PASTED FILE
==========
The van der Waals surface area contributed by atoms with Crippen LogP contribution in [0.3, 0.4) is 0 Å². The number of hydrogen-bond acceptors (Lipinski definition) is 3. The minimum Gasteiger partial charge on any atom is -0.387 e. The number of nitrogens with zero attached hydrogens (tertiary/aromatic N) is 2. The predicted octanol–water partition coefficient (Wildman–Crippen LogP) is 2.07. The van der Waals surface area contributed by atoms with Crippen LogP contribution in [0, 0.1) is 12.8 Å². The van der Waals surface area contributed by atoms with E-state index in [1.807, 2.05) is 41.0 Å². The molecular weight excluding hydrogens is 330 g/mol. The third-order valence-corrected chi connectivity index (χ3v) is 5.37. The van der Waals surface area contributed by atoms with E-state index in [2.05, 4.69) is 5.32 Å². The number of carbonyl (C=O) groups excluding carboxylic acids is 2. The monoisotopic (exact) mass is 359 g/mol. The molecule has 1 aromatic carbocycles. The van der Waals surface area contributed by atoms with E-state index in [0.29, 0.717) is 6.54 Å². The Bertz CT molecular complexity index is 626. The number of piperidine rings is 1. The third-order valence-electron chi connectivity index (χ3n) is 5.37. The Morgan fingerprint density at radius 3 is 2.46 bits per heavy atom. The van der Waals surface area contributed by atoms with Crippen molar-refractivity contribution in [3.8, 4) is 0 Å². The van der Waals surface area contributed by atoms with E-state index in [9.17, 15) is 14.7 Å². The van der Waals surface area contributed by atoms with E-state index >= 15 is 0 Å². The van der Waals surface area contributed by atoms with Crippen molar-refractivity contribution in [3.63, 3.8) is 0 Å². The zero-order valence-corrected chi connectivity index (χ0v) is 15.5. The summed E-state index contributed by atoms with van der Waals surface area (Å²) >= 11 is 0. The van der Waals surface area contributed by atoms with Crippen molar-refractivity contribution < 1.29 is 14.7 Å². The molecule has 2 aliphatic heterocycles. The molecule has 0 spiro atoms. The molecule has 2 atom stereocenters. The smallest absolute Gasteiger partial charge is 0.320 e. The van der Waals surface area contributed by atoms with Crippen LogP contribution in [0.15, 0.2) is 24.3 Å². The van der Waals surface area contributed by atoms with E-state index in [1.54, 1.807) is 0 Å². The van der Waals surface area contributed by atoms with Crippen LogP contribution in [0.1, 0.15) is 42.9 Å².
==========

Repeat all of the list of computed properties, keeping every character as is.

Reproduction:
The van der Waals surface area contributed by atoms with Crippen LogP contribution in [0.3, 0.4) is 0 Å². The number of hydrogen-bond acceptors (Lipinski definition) is 3. The minimum Gasteiger partial charge on any atom is -0.387 e. The number of nitrogens with zero attached hydrogens (tertiary/aromatic N) is 2. The predicted octanol–water partition coefficient (Wildman–Crippen LogP) is 2.07. The van der Waals surface area contributed by atoms with Crippen LogP contribution in [0, 0.1) is 12.8 Å². The van der Waals surface area contributed by atoms with E-state index in [1.807, 2.05) is 41.0 Å². The molecular weight excluding hydrogens is 330 g/mol. The third-order valence-corrected chi connectivity index (χ3v) is 5.37. The van der Waals surface area contributed by atoms with E-state index in [2.05, 4.69) is 5.32 Å². The number of carbonyl (C=O) groups excluding carboxylic acids is 2. The monoisotopic (exact) mass is 359 g/mol. The molecule has 1 aromatic carbocycles. The van der Waals surface area contributed by atoms with E-state index in [0.29, 0.717) is 6.54 Å². The Bertz CT molecular complexity index is 626. The number of piperidine rings is 1. The third-order valence-electron chi connectivity index (χ3n) is 5.37. The Morgan fingerprint density at radius 3 is 2.46 bits per heavy atom. The van der Waals surface area contributed by atoms with Crippen molar-refractivity contribution in [3.8, 4) is 0 Å². The van der Waals surface area contributed by atoms with E-state index in [9.17, 15) is 14.7 Å². The van der Waals surface area contributed by atoms with E-state index >= 15 is 0 Å². The van der Waals surface area contributed by atoms with Crippen molar-refractivity contribution in [3.63, 3.8) is 0 Å². The zero-order valence-corrected chi connectivity index (χ0v) is 15.5. The summed E-state index contributed by atoms with van der Waals surface area (Å²) >= 11 is 0. The van der Waals surface area contributed by atoms with Crippen molar-refractivity contribution < 1.29 is 14.7 Å². The molecule has 2 aliphatic heterocycles. The molecule has 0 spiro atoms. The molecule has 2 atom stereocenters. The smallest absolute Gasteiger partial charge is 0.320 e. The van der Waals surface area contributed by atoms with Crippen LogP contribution in [0.15, 0.2) is 24.3 Å². The van der Waals surface area contributed by atoms with E-state index in [1.54, 1.807) is 0 Å². The van der Waals surface area contributed by atoms with Crippen LogP contribution in [0.1, 0.15) is 42.9 Å².